Sympetrum species are not easy to tell apart and in most areas more than one Sympetrum species will occur. Females and teneral individuals have light yellow thorax and abdomen. Males turn red as they mature. Females darken with age, becoming a dark chocolate brown, and sometimes develop a blue colouration to the bottom of the abdomen. The wings also develop a brown tinge with age. In all cases the legs have a cream or yellow stripe on a black background - this is a diagnostic feature of this species. The pterostigma of the females can be red, blue, pale blue or brown. They are ambush predators, waiting on a prominent perch - such as a leaf or the top of a gate, until prey fly past, whereupon they will fly after it. They are territorial on breeding waters, often attempting to chase much bigger dragonflies away such as southern hawkers. This habit of repeatedly returning to a sunny spot allows you to easily predict where they are going to land, which is why it is one of the easiest dragonflies to photograph.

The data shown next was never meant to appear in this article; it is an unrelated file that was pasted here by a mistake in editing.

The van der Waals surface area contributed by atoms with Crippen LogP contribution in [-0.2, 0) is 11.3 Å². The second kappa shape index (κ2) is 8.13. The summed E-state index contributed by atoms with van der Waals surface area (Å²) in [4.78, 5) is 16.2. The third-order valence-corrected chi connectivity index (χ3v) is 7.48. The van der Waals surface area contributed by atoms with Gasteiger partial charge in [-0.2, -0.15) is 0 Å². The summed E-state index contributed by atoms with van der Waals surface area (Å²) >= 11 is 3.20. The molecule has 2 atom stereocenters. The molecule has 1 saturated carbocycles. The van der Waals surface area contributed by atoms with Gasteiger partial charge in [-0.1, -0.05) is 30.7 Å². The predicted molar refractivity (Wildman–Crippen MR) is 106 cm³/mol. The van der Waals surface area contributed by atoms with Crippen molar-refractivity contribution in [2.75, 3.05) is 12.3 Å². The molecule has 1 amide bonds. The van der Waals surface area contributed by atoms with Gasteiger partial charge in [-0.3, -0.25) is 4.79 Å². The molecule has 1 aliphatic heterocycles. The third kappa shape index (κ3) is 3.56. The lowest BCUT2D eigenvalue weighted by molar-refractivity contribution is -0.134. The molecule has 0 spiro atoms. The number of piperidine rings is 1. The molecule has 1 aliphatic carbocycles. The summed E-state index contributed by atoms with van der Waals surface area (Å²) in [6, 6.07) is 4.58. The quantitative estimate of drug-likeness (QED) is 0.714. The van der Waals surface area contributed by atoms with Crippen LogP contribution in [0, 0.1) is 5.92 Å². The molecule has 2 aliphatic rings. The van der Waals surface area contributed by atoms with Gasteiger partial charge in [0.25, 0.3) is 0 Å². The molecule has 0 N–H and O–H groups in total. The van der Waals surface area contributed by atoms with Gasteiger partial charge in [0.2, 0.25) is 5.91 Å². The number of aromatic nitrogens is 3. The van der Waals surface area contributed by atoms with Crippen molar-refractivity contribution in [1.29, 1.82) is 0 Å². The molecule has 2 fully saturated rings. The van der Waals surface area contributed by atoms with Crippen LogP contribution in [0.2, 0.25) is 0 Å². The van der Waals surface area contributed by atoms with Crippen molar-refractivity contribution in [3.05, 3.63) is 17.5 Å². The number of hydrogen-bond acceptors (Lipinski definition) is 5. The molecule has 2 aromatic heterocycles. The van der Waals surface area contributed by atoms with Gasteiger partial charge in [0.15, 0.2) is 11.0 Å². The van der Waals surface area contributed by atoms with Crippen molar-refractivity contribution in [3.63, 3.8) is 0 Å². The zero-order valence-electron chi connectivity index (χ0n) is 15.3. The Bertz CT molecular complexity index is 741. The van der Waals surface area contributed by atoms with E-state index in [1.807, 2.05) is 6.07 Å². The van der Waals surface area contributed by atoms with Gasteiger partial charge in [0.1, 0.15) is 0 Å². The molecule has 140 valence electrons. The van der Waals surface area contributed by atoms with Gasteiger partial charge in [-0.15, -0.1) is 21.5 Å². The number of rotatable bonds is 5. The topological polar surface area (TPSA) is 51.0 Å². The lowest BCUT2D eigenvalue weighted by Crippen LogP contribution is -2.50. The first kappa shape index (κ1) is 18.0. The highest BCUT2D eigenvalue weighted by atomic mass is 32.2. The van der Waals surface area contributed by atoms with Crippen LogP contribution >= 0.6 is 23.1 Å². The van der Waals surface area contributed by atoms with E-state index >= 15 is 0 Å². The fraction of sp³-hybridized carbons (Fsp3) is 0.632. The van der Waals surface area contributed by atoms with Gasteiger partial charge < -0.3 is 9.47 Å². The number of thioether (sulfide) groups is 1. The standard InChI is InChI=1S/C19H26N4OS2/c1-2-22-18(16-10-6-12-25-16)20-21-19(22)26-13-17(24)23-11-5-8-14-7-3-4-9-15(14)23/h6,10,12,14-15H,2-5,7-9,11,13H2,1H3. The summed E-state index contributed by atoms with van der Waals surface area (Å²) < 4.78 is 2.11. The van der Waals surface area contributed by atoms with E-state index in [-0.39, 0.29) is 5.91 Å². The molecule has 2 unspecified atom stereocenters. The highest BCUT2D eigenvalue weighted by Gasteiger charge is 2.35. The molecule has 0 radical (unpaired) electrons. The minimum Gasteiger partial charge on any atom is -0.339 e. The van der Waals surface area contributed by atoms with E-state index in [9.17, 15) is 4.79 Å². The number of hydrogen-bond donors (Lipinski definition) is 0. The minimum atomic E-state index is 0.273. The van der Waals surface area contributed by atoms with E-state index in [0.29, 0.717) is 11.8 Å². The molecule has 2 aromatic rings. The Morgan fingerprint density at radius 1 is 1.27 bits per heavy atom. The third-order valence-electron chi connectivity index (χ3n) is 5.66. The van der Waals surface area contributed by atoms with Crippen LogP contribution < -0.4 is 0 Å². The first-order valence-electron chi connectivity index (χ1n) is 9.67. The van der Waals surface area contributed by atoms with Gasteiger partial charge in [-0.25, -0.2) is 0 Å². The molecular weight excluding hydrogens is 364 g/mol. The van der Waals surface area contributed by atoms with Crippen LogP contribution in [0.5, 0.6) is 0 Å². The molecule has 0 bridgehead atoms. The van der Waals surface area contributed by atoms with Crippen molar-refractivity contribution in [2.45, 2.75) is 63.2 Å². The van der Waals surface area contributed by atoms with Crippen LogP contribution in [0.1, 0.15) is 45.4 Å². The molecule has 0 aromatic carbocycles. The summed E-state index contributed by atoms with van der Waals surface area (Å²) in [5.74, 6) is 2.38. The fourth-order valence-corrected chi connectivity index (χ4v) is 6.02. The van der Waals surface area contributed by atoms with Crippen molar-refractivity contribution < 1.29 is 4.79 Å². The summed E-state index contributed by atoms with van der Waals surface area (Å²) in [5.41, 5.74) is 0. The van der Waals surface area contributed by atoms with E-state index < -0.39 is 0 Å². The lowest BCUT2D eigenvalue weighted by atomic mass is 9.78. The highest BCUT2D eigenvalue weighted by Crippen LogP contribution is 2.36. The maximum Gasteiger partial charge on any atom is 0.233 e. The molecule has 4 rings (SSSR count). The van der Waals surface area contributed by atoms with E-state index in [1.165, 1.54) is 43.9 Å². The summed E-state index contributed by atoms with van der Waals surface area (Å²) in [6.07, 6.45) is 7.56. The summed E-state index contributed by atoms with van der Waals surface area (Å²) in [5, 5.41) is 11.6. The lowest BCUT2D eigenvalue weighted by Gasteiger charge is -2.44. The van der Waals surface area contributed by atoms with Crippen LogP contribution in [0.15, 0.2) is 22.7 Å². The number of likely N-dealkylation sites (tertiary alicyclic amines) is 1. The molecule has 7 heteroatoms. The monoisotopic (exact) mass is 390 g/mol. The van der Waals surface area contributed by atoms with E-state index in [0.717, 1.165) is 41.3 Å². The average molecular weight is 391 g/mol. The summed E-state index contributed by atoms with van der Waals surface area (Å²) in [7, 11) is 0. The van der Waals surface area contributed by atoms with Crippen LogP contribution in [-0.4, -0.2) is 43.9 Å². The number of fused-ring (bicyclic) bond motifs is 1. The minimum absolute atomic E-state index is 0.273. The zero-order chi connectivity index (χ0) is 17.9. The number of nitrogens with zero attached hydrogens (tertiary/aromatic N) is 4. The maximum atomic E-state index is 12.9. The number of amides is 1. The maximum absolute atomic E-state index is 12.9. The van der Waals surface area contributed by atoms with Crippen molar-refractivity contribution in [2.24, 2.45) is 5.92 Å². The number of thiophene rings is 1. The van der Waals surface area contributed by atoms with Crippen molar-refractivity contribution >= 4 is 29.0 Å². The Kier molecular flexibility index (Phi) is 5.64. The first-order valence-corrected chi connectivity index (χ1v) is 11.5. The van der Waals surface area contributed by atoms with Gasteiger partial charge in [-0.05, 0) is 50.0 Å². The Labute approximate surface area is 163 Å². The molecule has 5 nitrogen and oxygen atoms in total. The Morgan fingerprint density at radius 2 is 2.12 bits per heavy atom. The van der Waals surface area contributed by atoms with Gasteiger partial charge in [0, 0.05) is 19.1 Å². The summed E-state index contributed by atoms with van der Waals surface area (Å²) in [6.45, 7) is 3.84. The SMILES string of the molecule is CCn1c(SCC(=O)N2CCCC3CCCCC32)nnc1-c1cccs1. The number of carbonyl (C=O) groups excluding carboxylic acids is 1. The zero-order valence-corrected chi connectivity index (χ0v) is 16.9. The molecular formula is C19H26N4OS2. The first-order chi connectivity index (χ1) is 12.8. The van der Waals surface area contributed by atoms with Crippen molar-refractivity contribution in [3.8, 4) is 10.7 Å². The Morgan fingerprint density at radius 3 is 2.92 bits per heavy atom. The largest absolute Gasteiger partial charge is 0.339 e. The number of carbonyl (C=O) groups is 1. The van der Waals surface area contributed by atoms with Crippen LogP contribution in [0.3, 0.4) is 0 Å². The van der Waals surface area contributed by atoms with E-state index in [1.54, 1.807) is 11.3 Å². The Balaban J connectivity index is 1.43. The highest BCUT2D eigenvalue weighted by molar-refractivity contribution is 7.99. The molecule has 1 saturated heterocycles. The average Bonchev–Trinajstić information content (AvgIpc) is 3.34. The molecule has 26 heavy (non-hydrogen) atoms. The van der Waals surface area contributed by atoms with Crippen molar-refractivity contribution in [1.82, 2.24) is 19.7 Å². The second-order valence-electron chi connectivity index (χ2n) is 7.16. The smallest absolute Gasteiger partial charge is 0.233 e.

Adults can be seen on the wing all year round in southern Europe but in northern regions they occur from June to November. This small dragonfly is seen in a wide variety of habitats, including lakes, ponds, canals and slow-flowing rivers.